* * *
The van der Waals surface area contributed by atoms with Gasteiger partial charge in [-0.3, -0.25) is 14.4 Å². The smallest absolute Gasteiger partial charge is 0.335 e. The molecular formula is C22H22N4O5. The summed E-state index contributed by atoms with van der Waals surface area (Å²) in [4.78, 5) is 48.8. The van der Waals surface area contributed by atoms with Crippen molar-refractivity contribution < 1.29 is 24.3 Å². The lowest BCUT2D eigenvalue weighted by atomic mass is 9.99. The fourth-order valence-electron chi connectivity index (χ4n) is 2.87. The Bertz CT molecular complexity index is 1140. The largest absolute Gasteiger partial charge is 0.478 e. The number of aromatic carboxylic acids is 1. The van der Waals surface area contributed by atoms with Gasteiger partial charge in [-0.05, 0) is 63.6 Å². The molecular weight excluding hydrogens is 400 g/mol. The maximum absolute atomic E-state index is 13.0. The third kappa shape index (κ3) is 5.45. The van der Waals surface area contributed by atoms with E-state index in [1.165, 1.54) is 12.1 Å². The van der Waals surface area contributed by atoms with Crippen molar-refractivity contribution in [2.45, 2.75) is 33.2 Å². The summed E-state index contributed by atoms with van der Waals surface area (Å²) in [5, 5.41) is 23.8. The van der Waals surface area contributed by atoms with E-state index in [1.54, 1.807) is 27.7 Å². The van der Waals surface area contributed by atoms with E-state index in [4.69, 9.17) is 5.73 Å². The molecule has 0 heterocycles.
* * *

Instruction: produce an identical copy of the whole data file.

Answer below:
The van der Waals surface area contributed by atoms with Gasteiger partial charge in [-0.3, -0.25) is 14.4 Å². The smallest absolute Gasteiger partial charge is 0.335 e. The molecular formula is C22H22N4O5. The summed E-state index contributed by atoms with van der Waals surface area (Å²) in [4.78, 5) is 48.8. The van der Waals surface area contributed by atoms with Crippen molar-refractivity contribution < 1.29 is 24.3 Å². The lowest BCUT2D eigenvalue weighted by atomic mass is 9.99. The fourth-order valence-electron chi connectivity index (χ4n) is 2.87. The Bertz CT molecular complexity index is 1140. The largest absolute Gasteiger partial charge is 0.478 e. The number of aromatic carboxylic acids is 1. The van der Waals surface area contributed by atoms with Gasteiger partial charge in [-0.05, 0) is 63.6 Å². The molecular weight excluding hydrogens is 400 g/mol. The maximum absolute atomic E-state index is 13.0. The third kappa shape index (κ3) is 5.45. The van der Waals surface area contributed by atoms with E-state index in [1.165, 1.54) is 12.1 Å². The van der Waals surface area contributed by atoms with Crippen molar-refractivity contribution in [2.45, 2.75) is 33.2 Å². The summed E-state index contributed by atoms with van der Waals surface area (Å²) in [5, 5.41) is 23.8. The van der Waals surface area contributed by atoms with E-state index in [1.54, 1.807) is 27.7 Å². The van der Waals surface area contributed by atoms with E-state index in [4.69, 9.17) is 5.73 Å². The molecule has 0 heterocycles.